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Old 27-08-2017, 05:07   #8
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Re: Mast climbing

I do NOT want to soon do rude.

Be sure to check the weight limit on anything you use. Even better bosun seats have rated limits.
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Old 27-08-2017, 05:56   #9
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Re: Mast climbing

another option Mastmate | A Skippers' First Mate is Self-Reliance
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Old 27-08-2017, 07:27   #10
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pirate Re: Mast climbing

OK ... someone has to say it: You should give up on going up til you get down a hundred #s or so. You could have a serious health issue aloft and not be able to climb back down. Then what?

I admire your attitude and the whole notion of taking care of things yourself but this goes beyond that by about a mile. There are real good riggers that do this for a living. In your case, hiring this out makes dollars and sense, IMHO.
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Old 27-08-2017, 08:59   #11
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Re: Mast climbing

I weigh about the same...hire the climbing work out.
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Old 27-08-2017, 09:29   #12
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Re: Mast climbing

I'm old and fat but I still can climb a ladder that's why I said mastmate.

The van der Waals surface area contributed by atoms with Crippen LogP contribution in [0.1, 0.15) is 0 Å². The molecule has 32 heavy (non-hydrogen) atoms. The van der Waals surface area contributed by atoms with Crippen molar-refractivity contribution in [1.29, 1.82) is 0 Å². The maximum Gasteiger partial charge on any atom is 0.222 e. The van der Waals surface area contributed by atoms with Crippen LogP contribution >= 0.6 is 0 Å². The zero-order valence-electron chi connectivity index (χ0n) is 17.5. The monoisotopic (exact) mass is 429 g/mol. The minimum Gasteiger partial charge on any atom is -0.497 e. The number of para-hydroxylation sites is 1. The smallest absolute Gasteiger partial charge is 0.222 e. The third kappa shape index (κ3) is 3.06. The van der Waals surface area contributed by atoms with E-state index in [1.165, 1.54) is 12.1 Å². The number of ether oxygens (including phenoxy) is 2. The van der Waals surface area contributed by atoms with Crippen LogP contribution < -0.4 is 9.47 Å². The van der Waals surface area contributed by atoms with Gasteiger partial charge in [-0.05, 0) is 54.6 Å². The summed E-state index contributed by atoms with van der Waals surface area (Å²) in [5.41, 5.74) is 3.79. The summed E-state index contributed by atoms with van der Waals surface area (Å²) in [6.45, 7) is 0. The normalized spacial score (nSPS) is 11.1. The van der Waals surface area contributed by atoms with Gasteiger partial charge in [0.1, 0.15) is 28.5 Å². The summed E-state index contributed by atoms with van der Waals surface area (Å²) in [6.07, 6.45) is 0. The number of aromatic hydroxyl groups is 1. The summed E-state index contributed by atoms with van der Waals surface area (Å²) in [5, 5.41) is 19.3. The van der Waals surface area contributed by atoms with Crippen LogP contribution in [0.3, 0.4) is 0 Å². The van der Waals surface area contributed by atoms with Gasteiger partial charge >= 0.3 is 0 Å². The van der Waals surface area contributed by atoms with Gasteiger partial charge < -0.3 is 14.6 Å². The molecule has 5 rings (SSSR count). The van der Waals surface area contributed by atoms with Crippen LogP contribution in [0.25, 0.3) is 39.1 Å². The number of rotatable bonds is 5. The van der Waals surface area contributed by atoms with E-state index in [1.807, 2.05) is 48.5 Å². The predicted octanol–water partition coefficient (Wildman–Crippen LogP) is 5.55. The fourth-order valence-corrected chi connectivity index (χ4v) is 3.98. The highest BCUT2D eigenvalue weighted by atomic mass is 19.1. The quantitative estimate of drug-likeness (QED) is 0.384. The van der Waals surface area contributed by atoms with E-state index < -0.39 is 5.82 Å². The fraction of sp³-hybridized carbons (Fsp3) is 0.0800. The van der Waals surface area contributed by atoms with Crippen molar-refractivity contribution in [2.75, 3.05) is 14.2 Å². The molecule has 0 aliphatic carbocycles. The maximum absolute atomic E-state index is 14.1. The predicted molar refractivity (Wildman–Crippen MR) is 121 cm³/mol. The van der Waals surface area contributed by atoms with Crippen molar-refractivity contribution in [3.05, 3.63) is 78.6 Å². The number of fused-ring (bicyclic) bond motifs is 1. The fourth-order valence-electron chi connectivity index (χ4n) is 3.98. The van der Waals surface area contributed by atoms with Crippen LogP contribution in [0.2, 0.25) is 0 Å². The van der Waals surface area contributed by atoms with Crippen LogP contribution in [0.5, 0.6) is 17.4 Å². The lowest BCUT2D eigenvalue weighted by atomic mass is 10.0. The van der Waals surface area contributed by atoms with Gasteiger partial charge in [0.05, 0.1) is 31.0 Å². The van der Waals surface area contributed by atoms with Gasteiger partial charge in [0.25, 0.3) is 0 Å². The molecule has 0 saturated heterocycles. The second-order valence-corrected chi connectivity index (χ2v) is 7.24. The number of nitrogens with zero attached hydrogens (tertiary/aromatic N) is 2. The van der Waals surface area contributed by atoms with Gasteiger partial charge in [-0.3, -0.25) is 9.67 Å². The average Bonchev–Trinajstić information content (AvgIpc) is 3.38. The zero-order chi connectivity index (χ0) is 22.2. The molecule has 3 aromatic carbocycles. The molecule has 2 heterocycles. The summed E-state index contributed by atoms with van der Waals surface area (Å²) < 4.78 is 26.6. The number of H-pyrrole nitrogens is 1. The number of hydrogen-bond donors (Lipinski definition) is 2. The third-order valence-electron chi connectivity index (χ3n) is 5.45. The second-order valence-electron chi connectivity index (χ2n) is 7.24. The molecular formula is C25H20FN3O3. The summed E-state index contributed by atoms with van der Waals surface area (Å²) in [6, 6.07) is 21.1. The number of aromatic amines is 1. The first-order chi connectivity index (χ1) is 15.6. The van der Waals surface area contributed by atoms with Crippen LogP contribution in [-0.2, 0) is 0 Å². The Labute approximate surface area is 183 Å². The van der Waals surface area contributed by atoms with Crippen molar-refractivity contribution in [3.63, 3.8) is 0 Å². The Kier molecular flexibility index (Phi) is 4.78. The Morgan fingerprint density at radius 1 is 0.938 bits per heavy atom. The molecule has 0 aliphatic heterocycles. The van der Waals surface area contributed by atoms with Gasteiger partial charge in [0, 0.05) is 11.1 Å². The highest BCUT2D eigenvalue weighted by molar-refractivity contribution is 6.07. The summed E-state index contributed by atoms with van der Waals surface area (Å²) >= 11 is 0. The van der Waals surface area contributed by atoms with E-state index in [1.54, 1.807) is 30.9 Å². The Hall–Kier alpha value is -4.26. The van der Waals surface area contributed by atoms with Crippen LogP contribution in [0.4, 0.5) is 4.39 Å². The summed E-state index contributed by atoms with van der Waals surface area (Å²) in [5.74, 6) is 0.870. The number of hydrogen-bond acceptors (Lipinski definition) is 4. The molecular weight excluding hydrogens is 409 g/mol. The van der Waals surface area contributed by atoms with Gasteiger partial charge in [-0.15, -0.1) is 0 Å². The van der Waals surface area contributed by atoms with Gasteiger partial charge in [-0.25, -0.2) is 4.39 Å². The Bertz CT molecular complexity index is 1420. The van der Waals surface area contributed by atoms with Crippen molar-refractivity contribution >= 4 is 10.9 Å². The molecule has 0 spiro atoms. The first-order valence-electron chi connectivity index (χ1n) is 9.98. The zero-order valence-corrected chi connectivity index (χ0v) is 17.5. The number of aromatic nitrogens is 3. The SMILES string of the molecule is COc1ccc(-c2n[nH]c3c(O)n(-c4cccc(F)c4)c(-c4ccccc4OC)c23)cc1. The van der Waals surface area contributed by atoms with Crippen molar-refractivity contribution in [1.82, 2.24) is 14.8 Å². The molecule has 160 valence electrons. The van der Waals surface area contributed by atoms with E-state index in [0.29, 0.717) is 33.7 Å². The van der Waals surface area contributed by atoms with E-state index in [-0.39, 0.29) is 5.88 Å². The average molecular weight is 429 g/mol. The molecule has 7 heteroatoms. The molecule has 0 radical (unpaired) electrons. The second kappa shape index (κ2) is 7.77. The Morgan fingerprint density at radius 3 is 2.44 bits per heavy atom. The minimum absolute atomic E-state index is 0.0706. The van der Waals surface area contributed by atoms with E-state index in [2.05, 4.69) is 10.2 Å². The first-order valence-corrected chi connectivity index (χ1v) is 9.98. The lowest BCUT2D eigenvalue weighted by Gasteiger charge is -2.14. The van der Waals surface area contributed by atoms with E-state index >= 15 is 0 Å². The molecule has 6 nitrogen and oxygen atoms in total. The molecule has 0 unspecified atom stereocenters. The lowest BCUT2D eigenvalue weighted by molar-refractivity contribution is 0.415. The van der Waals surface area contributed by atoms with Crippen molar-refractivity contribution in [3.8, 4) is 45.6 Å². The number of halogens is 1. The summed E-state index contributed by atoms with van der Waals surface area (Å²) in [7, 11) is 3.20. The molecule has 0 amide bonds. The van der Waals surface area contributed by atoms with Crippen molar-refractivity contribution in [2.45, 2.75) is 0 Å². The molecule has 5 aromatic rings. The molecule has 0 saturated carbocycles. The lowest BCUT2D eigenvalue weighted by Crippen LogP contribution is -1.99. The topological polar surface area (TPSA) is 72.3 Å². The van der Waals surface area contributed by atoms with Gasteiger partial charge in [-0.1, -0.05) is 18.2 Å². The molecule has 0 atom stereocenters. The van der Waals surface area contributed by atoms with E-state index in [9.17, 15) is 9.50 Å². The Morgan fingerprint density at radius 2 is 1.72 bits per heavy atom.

I have a topclimber also, never have used it to climb the mast but I did try it out up a tree. I can tell you it does work, but at the same time it's a workout. Doesn't seem like it till you do it. Pretty much the same thing as climbing a ladder but it's not.

I don't have a mastmate yet, but I will be getting one before we leave.

So far I have just paid for others to climb the mast, but having a very good mechanical background it just grinds me to no end to watch the younger ones up there not really knowing what they are doing. Last guy was supposed to replace my wind indicator and run new wire. Ended up spending the afternoon for what should of been an hour job at tops!! I got a new vhf coax out of it because he couldn't figure out how to get the new wire up the mast....lol I guess he shouldn't of cut the old wire and dropped it down the mast!!!

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Old 27-08-2017, 09:39   #13
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Re: Mast climbing

The design basis for most recreational climbing gear systems is 80kg. Anything beyond that is getting into the safety factor. In fact, few rock climbers are much bigger than that, for obvious reasons.

I used to manage safety in a group of refineries, and I had no problem explaining to the personnel department that I would not have little guys move drums or big guys climb. It just didn't make sense.
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Old 27-08-2017, 10:50   #14
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Re: Mast climbing

SailingFan, as over the top as you usually are about safety, you need to rethink this one, seriously. From the whole power winch with a remote thing, to your other gear for going aloft. And in all likelihood you’re better off hiring a rigger. Since to be blunt, than should you somehow manage to get up to/near the masthead on a Hunter 27, at 300lbs, you’ll most likely capsize the boat. With you still tied to the masthead. And at that weight you'll probably not be able to self hoist that far anyway, even with some mechanical advantage.